#3 – Mystic Vale, published by Alderac Entertainment Group. Designed by John D. Clair. 2-4 Players.
I love deckbuilding games. If I had to choose a mechanic that is mine, this would probably be the one I would claim. The improvement of a deck over time, combined with generating an efficient engine, is something that I really enjoy. My wife, on the other hand, has never been a big fan of them. Back in the day we owned Dominion and her tactic was, without fail, to simply buy money until she could buy a Province. Sure, she might buy 1-2 cards from the market on occasion, but she never crafted engines. And it was frustrating because I was spending my time trying to hone an engine that would run effectively based on the changing market of cards that could compete with that Big Money strategy. Too often I was 1-2 turns too slow, and her repetitive tactic combined with my disappointment against that tactic saw us sell off Dominion.
Imagine my excitement when I discovered that she actually enjoyed playing Mystic Vale. What followed was a solid week of playing this time and again while it was being borrowed. It was the first game I reviewed that I didn’t own (yet). And it is one of my favorite games in my collection to this day.
What she appreciates is a static deck in terms of cards. You’re not making a small deck bigger. You don’t need to trash cards in order to make things efficient. You start and stay at that same number of cards. But the strategies to pursue outside of that are where this game shines. This is very much a game of adapting to what appears. Tier 1 cards are cheap, but in a 2-player game only a dozen will ever appear. Worst case scenario, that is 4 unique cards (in the 3 different slots). Best case scenario there are 12 unique cards. But whether or not that card you need is in the place you need is never a guarantee. And you can’t just place it over something already existing, either, meaning every purchase and placement of an advancement is important in the long term. And you can’t always plan for what will show up in the game.
The game has a limited timer that is wholly dependent upon the purchases players make and how risky they choose to play. I’ve seen games go long and scores hit the 50-60 range. I’ve seen fast games where everyone is in the low-to-mid 20’s. Even though you are building your own engine, the game really rewards paying attention to what else is purchased and how fast those VP chips are being taken. Some of the best cards come with either greater risk of spoilage or less reward in end-game VP.
And those Vale cards are absolutely a viable strategy to win the game, even if they are frequently overlooked and can be difficult to obtain consistently. Early in the game, I’ll usually take an advancement with 1-2 of those symbols over one that generates more mana. Many times that pays off with those Vale Cards.
This is a game that is innovative in the realm of deckbuilders and a lot of fun to play. I’m always excited to see what direction the game takes as I begin to look at the cards flipping out for purchase. If you dislike deckbuilders but haven’t tried this, take my wife’s enjoyment of this as a hint that there is something a little different about Mystic Vale. You might just find yourself loving this game. And if you enjoy building engines or deckbuilding, this is very much the game for you.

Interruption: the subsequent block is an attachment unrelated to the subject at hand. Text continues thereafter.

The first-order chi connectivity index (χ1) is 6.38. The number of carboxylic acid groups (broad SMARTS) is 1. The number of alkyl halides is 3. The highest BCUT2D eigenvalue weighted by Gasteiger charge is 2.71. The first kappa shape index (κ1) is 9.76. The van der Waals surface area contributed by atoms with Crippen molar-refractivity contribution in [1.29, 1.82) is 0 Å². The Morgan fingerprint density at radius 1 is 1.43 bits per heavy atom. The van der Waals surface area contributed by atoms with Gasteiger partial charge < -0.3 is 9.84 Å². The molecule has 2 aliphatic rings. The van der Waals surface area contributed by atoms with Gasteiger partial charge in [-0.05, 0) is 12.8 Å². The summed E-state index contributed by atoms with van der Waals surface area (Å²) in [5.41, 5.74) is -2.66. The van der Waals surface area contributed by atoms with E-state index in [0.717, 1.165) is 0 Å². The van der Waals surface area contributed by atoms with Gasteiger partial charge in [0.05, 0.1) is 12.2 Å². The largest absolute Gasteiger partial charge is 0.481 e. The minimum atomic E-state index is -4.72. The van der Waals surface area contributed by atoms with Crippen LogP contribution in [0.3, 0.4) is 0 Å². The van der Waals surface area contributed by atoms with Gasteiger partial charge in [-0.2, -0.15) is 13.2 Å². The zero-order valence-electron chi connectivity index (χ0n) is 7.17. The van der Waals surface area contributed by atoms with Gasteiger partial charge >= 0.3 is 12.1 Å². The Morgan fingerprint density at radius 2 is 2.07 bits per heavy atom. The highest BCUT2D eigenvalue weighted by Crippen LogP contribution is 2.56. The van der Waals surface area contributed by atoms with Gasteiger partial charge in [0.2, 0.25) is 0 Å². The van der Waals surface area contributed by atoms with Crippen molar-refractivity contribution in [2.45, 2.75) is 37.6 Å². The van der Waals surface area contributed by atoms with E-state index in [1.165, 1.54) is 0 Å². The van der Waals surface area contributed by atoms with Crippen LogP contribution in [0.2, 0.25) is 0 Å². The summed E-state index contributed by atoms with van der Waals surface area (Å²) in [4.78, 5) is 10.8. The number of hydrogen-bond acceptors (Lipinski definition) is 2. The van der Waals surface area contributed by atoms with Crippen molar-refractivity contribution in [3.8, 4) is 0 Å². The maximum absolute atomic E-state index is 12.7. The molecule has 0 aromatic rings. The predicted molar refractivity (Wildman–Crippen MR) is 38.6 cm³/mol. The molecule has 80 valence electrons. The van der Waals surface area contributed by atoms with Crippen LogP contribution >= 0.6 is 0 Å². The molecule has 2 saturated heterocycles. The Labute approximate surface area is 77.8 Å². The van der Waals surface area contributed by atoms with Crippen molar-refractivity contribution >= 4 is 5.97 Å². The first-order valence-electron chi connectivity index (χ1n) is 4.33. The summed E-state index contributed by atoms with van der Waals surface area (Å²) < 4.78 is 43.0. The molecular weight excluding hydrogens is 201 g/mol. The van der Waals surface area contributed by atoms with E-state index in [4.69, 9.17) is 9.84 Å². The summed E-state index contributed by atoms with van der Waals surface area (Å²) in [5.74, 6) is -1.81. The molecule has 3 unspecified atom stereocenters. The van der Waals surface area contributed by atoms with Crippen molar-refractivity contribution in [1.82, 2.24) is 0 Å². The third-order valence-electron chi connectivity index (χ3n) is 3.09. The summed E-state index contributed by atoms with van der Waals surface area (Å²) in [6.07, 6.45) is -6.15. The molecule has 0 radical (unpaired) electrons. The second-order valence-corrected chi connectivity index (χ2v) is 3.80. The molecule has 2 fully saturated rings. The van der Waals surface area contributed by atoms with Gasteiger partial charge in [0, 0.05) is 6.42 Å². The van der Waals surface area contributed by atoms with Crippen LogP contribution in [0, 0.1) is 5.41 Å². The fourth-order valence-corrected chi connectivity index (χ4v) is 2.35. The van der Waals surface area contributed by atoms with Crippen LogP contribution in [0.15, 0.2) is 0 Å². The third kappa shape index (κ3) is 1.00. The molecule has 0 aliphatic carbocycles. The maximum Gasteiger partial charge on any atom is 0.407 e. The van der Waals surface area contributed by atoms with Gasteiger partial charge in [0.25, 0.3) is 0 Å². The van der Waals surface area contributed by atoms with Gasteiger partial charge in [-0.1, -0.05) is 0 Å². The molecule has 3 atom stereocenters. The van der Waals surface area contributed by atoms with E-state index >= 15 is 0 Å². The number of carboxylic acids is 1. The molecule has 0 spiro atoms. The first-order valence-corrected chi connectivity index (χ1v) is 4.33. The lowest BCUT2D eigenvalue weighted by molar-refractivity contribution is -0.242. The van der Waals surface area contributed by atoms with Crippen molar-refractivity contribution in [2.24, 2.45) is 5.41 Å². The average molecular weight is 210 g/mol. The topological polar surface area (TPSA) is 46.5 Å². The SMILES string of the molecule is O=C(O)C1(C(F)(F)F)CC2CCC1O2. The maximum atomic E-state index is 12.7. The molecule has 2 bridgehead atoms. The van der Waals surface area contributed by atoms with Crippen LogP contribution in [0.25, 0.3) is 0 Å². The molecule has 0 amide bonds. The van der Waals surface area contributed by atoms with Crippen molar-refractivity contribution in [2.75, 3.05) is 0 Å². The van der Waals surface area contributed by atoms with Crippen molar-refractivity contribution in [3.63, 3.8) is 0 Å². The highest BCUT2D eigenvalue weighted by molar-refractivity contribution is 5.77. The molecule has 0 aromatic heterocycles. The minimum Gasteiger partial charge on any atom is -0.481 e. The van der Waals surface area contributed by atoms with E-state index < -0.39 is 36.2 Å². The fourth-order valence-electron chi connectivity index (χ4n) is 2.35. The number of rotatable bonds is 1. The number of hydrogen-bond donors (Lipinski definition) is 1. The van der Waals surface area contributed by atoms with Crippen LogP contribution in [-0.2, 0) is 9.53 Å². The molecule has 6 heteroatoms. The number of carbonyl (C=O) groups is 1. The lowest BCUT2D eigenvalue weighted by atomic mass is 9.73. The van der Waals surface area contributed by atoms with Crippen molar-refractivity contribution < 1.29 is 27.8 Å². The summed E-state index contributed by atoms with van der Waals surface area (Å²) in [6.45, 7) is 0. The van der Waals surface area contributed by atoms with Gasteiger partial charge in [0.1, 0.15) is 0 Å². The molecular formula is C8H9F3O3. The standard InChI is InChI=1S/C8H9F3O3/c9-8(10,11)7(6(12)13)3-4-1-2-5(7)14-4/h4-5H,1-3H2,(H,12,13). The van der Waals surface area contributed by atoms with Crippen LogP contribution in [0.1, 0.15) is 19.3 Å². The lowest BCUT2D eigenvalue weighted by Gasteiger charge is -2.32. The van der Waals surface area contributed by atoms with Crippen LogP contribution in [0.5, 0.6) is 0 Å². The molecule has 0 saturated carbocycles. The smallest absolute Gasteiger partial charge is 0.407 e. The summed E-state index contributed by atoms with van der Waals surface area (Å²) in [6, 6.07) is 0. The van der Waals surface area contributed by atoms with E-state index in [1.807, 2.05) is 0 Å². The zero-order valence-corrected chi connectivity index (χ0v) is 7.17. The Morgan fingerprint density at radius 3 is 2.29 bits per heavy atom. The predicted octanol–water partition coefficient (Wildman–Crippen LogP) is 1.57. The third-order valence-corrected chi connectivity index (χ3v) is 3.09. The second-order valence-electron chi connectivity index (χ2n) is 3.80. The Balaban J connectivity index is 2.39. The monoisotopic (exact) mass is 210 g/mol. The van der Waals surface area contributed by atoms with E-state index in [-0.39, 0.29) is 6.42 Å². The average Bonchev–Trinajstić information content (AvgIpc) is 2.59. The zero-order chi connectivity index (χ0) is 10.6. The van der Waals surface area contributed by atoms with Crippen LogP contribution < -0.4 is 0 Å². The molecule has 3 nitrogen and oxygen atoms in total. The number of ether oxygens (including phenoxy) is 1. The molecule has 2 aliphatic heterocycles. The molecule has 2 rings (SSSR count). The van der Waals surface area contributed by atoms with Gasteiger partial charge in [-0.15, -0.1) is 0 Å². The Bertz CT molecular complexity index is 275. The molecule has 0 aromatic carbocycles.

#2 – Lord of the Rings: The Card Game, published by Fantasy Flight Games. Designed by Nate French. 1-2 Players.
In terms of number of plays, this game is king of the mountain. I logged about 50 solo plays of this one in about 5 months last year, and it is still my #1 played game of 2018. I have a feeling it will always be my most-played game, and it is my most-expanded game (and I’ve hardly scratched the surface on my collection). But the #1 overall spot isn’t necessarily the game you play the most, but rather the best and your favorite overall game. And this one falls just a little short in that race.
But let’s focus on what this does so freaking well: diversity in playthrough. Allow me to define that for you, because it is what makes this game shine for me, although it is dependent upon expanding a collection. Even by just picking up a single cycle, you gain 8 more heroes to use. A wealth of new player cards. And 9 scenarios to play through. Add that to the 12 heroes and 3 scenarios in the base game, and suddenly you have a ton of variability right there. You use 3 of the 20 heroes to run through a scenario. There are many combinations you could try and run through an individual scenario. Or all of the scenarios. Now take this and multiply by half a dozen cycles, two saga series, and some print on demand scenarios. Almost a hundred heroes. Almost a hundred scenarios. Hundreds of player cards to construct decks to play with. And the ability to play 1-4 players…and this game is a blast at all four player counts.
Some people dislike the deck construction aspect. I personally don’t understand that, as I think that is the best thing about this game. Building something and running it against a known (or unknown) quest to see how it fares over repeated plays. Swapping out a few cards to see how that affects the effectiveness of the deck. Getting slaughtered by the game and then trying to puzzle out how to overcome the obstacle. That high of making it past after banging your head in frustration for several plays.